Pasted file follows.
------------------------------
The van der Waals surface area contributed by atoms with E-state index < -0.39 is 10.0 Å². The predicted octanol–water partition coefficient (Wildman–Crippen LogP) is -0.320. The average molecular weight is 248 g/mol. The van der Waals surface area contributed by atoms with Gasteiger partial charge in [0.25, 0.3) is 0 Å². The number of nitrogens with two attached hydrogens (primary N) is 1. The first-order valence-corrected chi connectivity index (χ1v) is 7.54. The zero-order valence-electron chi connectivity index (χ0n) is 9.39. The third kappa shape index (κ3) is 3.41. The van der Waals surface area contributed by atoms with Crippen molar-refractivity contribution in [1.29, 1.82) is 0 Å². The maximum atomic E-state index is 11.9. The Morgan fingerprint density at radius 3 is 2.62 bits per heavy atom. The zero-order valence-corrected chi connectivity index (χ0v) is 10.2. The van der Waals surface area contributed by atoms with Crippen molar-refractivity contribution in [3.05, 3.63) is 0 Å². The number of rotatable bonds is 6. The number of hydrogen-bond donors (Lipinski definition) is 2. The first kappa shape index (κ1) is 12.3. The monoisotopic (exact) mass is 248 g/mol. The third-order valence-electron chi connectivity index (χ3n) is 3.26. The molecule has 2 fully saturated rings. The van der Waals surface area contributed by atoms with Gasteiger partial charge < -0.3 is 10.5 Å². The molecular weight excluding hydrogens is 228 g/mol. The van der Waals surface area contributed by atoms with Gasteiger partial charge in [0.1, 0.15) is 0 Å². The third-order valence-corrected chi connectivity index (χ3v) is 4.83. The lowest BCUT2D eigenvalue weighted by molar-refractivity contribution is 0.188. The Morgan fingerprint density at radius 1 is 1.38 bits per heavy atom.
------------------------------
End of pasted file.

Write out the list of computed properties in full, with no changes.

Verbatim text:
The van der Waals surface area contributed by atoms with E-state index < -0.39 is 10.0 Å². The predicted octanol–water partition coefficient (Wildman–Crippen LogP) is -0.320. The average molecular weight is 248 g/mol. The van der Waals surface area contributed by atoms with Gasteiger partial charge in [0.25, 0.3) is 0 Å². The number of nitrogens with two attached hydrogens (primary N) is 1. The first-order valence-corrected chi connectivity index (χ1v) is 7.54. The zero-order valence-electron chi connectivity index (χ0n) is 9.39. The third kappa shape index (κ3) is 3.41. The van der Waals surface area contributed by atoms with Crippen molar-refractivity contribution in [1.29, 1.82) is 0 Å². The maximum atomic E-state index is 11.9. The Morgan fingerprint density at radius 3 is 2.62 bits per heavy atom. The zero-order valence-corrected chi connectivity index (χ0v) is 10.2. The van der Waals surface area contributed by atoms with Crippen molar-refractivity contribution in [3.05, 3.63) is 0 Å². The number of rotatable bonds is 6. The number of hydrogen-bond donors (Lipinski definition) is 2. The first kappa shape index (κ1) is 12.3. The monoisotopic (exact) mass is 248 g/mol. The third-order valence-electron chi connectivity index (χ3n) is 3.26. The molecule has 2 fully saturated rings. The van der Waals surface area contributed by atoms with Gasteiger partial charge < -0.3 is 10.5 Å². The molecular weight excluding hydrogens is 228 g/mol. The van der Waals surface area contributed by atoms with Gasteiger partial charge in [0.1, 0.15) is 0 Å². The third-order valence-corrected chi connectivity index (χ3v) is 4.83. The lowest BCUT2D eigenvalue weighted by molar-refractivity contribution is 0.188. The Morgan fingerprint density at radius 1 is 1.38 bits per heavy atom.